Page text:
Colombo Telegraph

“Shootocracy” In Weliweriya – Clear Sign, Decisions Are Made Elsewhere !

By Kusal Perera

Kusal Perara

“These are sons for whom we prayed and offered blessings as war heroes, who are now attacking us, when we ask for water” – Mother of an injured youth speaking to media, after military crushed the Weliweriya mass protest on 01 August, 2013

The savagery let loose in Weliweriya on 01 August afternoon provides every reason to say, important political decisions are made, not by the elected government, but by those who think they have an unquestionable right to decide on what and how they perceive as right and wrong for Sri Lankans. And now, Sri Lankans for them have no difference and include the Sinhala Buddhist constituency as well.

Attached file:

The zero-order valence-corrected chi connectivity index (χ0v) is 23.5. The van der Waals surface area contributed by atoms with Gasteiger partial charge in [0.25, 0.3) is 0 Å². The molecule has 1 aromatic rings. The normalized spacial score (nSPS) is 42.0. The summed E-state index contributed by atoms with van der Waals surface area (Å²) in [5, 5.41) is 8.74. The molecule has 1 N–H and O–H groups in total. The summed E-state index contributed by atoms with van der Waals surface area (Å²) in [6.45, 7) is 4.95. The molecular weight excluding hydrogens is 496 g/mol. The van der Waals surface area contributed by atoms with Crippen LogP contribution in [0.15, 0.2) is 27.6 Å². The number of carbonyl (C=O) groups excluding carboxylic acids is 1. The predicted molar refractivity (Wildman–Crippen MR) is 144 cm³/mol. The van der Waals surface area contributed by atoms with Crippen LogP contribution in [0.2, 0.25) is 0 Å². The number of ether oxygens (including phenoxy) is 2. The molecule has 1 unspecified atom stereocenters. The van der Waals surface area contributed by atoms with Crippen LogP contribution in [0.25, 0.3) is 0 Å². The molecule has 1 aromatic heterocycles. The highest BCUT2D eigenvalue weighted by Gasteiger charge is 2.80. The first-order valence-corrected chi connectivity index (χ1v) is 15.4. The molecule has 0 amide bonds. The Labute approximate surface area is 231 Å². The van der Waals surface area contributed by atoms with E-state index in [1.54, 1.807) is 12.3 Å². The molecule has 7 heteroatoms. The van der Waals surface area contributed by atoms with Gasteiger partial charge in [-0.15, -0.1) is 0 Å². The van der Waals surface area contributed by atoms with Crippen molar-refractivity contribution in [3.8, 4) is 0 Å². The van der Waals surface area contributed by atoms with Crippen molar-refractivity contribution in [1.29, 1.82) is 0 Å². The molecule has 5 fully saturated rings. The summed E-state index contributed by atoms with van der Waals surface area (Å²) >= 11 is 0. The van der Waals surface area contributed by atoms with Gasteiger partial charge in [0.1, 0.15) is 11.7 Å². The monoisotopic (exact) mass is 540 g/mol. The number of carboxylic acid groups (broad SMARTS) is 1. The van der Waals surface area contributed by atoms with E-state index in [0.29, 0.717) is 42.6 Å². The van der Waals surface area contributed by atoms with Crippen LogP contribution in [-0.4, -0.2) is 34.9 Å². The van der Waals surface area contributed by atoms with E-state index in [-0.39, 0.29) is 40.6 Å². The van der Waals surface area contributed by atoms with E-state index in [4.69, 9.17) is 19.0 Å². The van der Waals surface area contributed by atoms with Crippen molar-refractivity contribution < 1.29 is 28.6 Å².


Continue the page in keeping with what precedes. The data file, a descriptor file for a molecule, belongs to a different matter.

The “Weliweriya protest” as it is now called, was no spontaneous outburst on a flimsy, trivial issue or incident. It is not about few villages asking for clean water. It is about total impotence of an elected government to address a serious concern of its own citizenry. Villagers in about 12 villages along Attanagalu Oya and around Weliveriya, Rathupaswela, Nedungamuwa area, had been complaining about their water wells and bathing ponds gradually getting polluted. They claimed their complaints were sent to district authorities and the Water Board. While nothing worthwhile was being done on these complaints over many months, pollution had increased to a degree, the villagers could not use them for any purpose. Elderly villagers told media they could not even get into their paddy fields as the water leaves an itching on their feet. More complaints had only brought them water barrels, provided by the Water Board.